Mark: Yeah. Run building your road right along the waterway is a, it's a bad, I it's bad for the waterway for one thing. But it's a really bad idea. If you are in a flashy valley that gets really big storm events periodically because it's gonna take the road out.

Yucca: Yeah. Now this is the highest it's been ever in recorded history. This is the, but it's still, it's something that I think we're gonna have to be really mindful. We should have been over the last, century, but we're gonna have to be really mindful about that moving forward. And I think we'll see a lot more of this in communities having to redesign and those roadways that's where a lot of with the work I do, a lot of the erosion that we deal with was just.

Roads that made sense why they were built that way, because it was the least expensive EC. I mean, if you've ever , if you've ever graded a road, you understand why you're trying to do it the easiest possible, because it's hard to do. But a lot of the erosion is caused by just poorly placed roads where we weren't paying attention.

And we didn't realize on my own land, we have an Arroyo that cuts through that is 30 feet deep. So it's a cut gash 30 feet. And looking at it, I know that that, that erosion feature is can't be more than 80 or 90 years old to get 30 feet. Right. And that's the case across the whole, whole west

Mark: the whole American west. Absolutely.

Yucca: So, but coming back to our question, other, you were talking about organizations

Mark: And then the, the other question was about organizing cleanups or other sort of volunteer activities.

Yucca: Right.

Mark: in my professional capacity, I have organized those kinds of things, for the organizations I've worked for. It is my hope that some of the affinity groups, the atheopagan local, geographically focused affinity groups may at some point do something like that, or at least, go to a cleanup event of some kind wearing atheopagan t-shirts or something like that to kind of represent the. The, the, the movement of non Theus paganism and show that we are putting our, our labor where our mouths are. But that's a new program that just started this year and it's early days yet. In fact, I'm going to an in-person summer solstice celebration to S celebration tomorrow with other folks from Northern California that are, on the atheopagan Facebook group and we have a discord and we're gonna do a summer solstice ritual and have a Noche and it'll be good.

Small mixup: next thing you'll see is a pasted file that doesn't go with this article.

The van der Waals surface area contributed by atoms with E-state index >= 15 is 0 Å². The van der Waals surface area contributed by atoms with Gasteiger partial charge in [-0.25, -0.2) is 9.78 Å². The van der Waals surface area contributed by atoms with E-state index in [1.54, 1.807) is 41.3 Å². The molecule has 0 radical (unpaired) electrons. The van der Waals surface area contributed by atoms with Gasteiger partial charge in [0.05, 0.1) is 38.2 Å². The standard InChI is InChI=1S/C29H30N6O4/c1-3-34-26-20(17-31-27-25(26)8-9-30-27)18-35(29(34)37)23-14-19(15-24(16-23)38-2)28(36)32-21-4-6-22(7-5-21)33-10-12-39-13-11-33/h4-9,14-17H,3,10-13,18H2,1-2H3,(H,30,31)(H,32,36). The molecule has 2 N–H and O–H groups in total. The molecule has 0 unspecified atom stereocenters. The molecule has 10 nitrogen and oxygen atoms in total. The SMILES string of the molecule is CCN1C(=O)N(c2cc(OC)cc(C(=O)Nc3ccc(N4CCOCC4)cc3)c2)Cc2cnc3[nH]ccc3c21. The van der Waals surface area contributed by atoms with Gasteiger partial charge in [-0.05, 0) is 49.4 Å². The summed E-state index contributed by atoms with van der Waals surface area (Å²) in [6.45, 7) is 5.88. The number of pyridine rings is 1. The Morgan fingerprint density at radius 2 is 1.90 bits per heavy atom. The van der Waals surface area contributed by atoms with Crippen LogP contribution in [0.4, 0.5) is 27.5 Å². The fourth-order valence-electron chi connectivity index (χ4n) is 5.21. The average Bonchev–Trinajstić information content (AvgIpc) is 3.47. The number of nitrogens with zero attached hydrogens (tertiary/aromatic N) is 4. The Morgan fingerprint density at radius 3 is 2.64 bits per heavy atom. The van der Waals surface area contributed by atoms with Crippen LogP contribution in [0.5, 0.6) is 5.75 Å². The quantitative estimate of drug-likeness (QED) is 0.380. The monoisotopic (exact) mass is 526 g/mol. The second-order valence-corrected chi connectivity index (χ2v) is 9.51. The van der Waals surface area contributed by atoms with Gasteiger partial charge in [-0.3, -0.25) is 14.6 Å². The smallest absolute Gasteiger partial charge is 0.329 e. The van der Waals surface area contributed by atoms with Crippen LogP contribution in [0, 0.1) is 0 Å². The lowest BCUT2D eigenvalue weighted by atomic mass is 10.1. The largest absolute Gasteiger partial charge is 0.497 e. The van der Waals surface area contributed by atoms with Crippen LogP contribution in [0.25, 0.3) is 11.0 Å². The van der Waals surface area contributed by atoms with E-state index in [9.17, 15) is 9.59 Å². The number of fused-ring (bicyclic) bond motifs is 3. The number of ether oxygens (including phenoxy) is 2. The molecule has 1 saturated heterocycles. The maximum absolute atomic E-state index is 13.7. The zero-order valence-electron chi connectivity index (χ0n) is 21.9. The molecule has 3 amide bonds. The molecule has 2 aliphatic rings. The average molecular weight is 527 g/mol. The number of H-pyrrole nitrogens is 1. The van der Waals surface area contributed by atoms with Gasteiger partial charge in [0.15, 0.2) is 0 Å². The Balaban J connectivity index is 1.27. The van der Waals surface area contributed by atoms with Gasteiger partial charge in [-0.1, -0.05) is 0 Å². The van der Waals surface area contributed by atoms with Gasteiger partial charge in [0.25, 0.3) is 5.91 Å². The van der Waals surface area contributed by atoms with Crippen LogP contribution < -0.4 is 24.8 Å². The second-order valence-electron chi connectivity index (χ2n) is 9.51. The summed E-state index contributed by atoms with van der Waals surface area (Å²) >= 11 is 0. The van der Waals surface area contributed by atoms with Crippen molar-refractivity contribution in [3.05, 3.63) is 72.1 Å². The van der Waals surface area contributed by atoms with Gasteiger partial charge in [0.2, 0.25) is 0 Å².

Yucca: when this goes live, I should be meeting up with another atheopagan family. So I'm very excited about that and our kids are gonna get to get to play. So,

Mark: so cool. I, I just, I, I love the idea of Well, it's not even the idea. I love the fact that our community is starting to knit a little bit, even though we're we're geographically far flung. And there aren't that many of us we're starting to make connections in, and I think the sun tree retreat that we went to was a big factor for that.

I know that a lot of people really wanted to stay in touch with the people that went to the retreat with them.

Yucca: Yeah.

Mark: So

Yucca: So before we jump to our next one, I wanted to mention organizations that we're involved with. So I'm involved with and give money every month. We don't have a lot, but every little bit helps. The savory Institute is one that we have really, really value and have seen. And I'm speaking, we, as in my, my family and I seen incredible results with and also my husband is a student of Elaine Ingram.

So we are, starting up our own soil, food web, and those are kind of the, the big organizations that we're involved with. That'd, invite people to check out in terms of like cleanups. We live pretty rural. So if we were in an urban environment, that would be kind of more of a thing. But we do go to the county meetings and and call, know the, the commissioners and call 'em up.

And they, they, they know us. Right. And since it is a rural community, there is people like their privacy, but we also help each other out. So we don't really have barns around here, but the equivalent of barn raising type of things. And that's where a lot of our, our energy goes into is the, the small communities cuz we're, very rural and kind of everybody's their own little ranch homestead out in this area.

Mark: Sure. Yeah. That really contrasts with where I am. I mean, California is obviously very heavily populated, but you know, I'm here on the coast and one of the most attractive things to a human is an area where there's water moving around. People love to go to the beach and so beach cleanups and river cleanups and that kind of thing are, are phenomenon where I am just because there's enough people to make a mess.

Yucca: Well, and even if you didn't have people going to the beach, you'd probably have stuff washing up all the time anyways. So there's just always gonna be stuff to, to go and, and help out with. And you have some amazing,

Mark: Yes

Yucca: Marine ecosystems right off your coast.

Mark: we do. We do. Yeah. They are endangered the, the kelp forests are being replaced by a sort of gelatinous slime on the bottom of the ocean. And many of the many of the creatures are being replaced by sea urchins.

Yucca: Yeah.

Mark: But,

Yucca: Kiddos are huge Octa, not fans, if there's any other parents out there, you know what I'm talking about? And their favorite character is Shellington the sea Otter. Who's allergic to sea urchins, but all his other friends eat up the the urchins. They have a whole episode about how important the sea otters are to keeping those urchins in balance.

Mark: yes. And that's another species which was haunted nearly to extinction and is now rebounded quite well along the California coast.

Yucca: I'm glad to hear that. Yeah.

Mark: Yeah. It's, they're so adorable. It's great

Yucca: They're oh my goodness. So.

Mark: so.